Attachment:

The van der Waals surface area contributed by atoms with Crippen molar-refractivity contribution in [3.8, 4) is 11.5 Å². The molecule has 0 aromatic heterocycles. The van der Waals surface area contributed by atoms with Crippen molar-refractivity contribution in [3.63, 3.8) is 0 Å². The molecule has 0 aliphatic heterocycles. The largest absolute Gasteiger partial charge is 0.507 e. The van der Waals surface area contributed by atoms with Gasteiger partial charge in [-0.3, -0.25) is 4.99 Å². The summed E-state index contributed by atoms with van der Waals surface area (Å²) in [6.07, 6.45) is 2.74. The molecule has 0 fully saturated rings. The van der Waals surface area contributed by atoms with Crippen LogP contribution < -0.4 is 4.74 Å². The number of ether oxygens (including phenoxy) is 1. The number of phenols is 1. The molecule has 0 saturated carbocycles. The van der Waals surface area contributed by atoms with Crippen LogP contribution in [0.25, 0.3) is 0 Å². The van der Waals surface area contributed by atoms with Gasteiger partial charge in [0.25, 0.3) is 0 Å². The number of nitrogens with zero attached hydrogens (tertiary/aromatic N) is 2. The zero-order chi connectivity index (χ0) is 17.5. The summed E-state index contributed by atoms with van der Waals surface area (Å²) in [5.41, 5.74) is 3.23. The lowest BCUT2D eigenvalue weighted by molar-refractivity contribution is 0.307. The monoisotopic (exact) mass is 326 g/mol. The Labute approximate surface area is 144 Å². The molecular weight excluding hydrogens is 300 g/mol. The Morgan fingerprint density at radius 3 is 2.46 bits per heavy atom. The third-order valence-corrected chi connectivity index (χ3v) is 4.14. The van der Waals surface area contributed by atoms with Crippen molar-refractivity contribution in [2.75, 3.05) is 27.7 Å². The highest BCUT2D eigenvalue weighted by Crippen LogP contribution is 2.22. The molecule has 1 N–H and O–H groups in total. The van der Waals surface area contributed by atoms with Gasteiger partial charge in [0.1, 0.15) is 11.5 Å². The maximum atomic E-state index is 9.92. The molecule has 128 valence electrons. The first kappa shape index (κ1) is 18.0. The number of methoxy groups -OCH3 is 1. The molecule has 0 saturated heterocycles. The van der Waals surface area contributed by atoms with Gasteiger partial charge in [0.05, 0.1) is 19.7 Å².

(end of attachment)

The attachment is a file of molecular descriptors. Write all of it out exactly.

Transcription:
The van der Waals surface area contributed by atoms with Crippen molar-refractivity contribution in [3.8, 4) is 11.5 Å². The molecule has 0 aromatic heterocycles. The van der Waals surface area contributed by atoms with Crippen molar-refractivity contribution in [3.63, 3.8) is 0 Å². The molecule has 0 aliphatic heterocycles. The largest absolute Gasteiger partial charge is 0.507 e. The van der Waals surface area contributed by atoms with Gasteiger partial charge in [-0.3, -0.25) is 4.99 Å². The summed E-state index contributed by atoms with van der Waals surface area (Å²) in [6.07, 6.45) is 2.74. The molecule has 0 fully saturated rings. The van der Waals surface area contributed by atoms with Crippen LogP contribution < -0.4 is 4.74 Å². The number of ether oxygens (including phenoxy) is 1. The number of phenols is 1. The molecule has 0 saturated carbocycles. The van der Waals surface area contributed by atoms with Crippen LogP contribution in [0.25, 0.3) is 0 Å². The van der Waals surface area contributed by atoms with Gasteiger partial charge in [0.25, 0.3) is 0 Å². The number of nitrogens with zero attached hydrogens (tertiary/aromatic N) is 2. The zero-order chi connectivity index (χ0) is 17.5. The summed E-state index contributed by atoms with van der Waals surface area (Å²) in [5.41, 5.74) is 3.23. The lowest BCUT2D eigenvalue weighted by molar-refractivity contribution is 0.307. The monoisotopic (exact) mass is 326 g/mol. The Labute approximate surface area is 144 Å². The molecular weight excluding hydrogens is 300 g/mol. The Morgan fingerprint density at radius 3 is 2.46 bits per heavy atom. The third-order valence-corrected chi connectivity index (χ3v) is 4.14. The van der Waals surface area contributed by atoms with Crippen molar-refractivity contribution in [2.75, 3.05) is 27.7 Å². The highest BCUT2D eigenvalue weighted by Crippen LogP contribution is 2.22. The molecule has 1 N–H and O–H groups in total. The van der Waals surface area contributed by atoms with Gasteiger partial charge in [0.1, 0.15) is 11.5 Å². The maximum atomic E-state index is 9.92. The molecule has 128 valence electrons. The first kappa shape index (κ1) is 18.0. The number of methoxy groups -OCH3 is 1. The molecule has 0 saturated heterocycles. The van der Waals surface area contributed by atoms with Gasteiger partial charge in [0.05, 0.1) is 19.7 Å².